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|Title: ||Dielectric study of triton X100: a glass-forming liquid|
|Authors: ||Merino, Esther Garcia|
|Advisor: ||Correia, Natalia|
|Keywords: ||Dielectric spectroscopy|
|Issue Date: ||2012|
|Publisher: ||Faculdade de Ciências e Tecnologia|
|Abstract: ||The main purpose of this work was to realize an exhaustive study on the molecular mobility of a glass-forming liquid and evaluate the influence of thermal treatment in the phase transformations undergone by the material. It was also our goal to investigate it response when subjected to confinement in nano-porous inorganic materials.
The liquid selected, Triton X100, is characterized by a high dielectric response and a high tendency to crystallize by coming from both molten and glassy states. However, it is possible to find the conditions under which crystallization is avoided and the material enters in the supercooled liquid state. This allowed us to study the molecular mobility in the liquid, supercooled liquid, glassy states and as well as the crystallization and investigate temperature driven phase transformations.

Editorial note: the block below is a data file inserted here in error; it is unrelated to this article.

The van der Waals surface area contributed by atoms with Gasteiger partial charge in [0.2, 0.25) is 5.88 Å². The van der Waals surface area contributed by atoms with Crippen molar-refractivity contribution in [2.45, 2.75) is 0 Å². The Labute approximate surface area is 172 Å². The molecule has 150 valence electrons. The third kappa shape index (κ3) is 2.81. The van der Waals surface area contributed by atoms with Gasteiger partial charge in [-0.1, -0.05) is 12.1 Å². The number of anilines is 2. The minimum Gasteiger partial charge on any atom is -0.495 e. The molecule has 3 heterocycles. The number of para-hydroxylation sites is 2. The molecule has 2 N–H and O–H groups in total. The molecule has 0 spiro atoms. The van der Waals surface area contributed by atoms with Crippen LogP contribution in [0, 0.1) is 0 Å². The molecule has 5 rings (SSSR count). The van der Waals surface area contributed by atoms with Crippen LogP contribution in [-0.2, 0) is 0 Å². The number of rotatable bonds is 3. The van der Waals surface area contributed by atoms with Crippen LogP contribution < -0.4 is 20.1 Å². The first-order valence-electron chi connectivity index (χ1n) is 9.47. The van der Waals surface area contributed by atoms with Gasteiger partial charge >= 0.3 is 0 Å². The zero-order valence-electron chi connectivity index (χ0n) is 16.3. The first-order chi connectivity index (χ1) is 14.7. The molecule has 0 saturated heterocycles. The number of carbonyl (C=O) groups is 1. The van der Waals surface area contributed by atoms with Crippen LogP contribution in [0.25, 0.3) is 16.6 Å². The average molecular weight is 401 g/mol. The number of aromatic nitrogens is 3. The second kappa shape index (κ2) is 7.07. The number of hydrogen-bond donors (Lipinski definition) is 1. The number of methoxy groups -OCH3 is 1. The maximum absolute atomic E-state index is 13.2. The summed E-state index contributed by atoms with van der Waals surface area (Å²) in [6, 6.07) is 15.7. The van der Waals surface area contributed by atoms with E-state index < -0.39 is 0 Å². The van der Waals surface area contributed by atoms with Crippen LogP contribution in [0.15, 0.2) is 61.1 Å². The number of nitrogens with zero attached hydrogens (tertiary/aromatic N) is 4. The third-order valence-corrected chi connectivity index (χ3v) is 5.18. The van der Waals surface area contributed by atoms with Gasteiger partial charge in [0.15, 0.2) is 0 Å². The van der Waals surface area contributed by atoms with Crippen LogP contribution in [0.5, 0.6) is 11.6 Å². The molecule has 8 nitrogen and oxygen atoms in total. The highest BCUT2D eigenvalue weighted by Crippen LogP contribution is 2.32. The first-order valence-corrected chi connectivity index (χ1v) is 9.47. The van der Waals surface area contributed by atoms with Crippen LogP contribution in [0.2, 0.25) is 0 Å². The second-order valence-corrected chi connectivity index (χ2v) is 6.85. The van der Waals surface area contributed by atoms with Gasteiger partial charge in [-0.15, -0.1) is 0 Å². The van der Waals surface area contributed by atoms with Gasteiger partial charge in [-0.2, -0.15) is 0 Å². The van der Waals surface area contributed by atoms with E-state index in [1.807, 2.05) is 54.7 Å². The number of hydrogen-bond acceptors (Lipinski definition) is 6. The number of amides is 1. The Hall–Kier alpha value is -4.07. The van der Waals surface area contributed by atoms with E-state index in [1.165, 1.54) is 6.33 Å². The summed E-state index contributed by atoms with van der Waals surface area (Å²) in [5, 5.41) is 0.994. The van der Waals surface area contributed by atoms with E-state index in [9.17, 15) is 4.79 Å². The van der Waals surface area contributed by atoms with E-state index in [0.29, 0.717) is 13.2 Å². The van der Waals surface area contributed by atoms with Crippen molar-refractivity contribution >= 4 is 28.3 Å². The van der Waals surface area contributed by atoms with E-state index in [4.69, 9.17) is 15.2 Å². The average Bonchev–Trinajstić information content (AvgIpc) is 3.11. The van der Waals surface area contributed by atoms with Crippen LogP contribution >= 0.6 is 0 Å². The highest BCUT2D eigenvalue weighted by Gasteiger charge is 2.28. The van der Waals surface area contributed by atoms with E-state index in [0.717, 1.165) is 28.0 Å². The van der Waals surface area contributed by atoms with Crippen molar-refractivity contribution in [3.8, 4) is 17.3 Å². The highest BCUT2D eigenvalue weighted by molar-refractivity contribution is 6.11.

To get a further insight in the crystallization behaviour, isothermal crystallization at different temperatures and from both glassy and molten states was promoted and monitored in real-time by Dielectric Spectroscopy Relaxation. This study gave information about the influence of the crystallization on the remaining amorphous phase.
Motivated by the recent knowledge that molecular mobility and phases transformations can be significantly altered when a glass-forming liquid is confined in the nanometer scale, the molecular dynamics of the Triton X100 was evaluated when confined in mesoporous materials (SBA-15 and MCM-41; pore size, respectively, 5.7 and 3.4 nm). This study revealed that the confinement in SBA-15 is an effective strategy to avoid the crystallization of the Triton X100 independently of the thermal history.
Dielectric Spectroscopy Relaxation (DRS) was the main technique used to obtain detailed information about the molecular mobility in a wide range of frequencies (10-2 – 106 Hz). As complementary techniques Differential Scanning Calorimetric (DSC) and polarized Optical Microscopy (POM) were used.
Some of the results have been published in the Journal of Physical Chemistry B 2011, 115, (43), 12336-12347.|
|Description: ||Dissertação para obtenção do grau de mestre em Engenharia de Materiais|
|Appears in Collections:||FCT: DCM - MA Dissertations|
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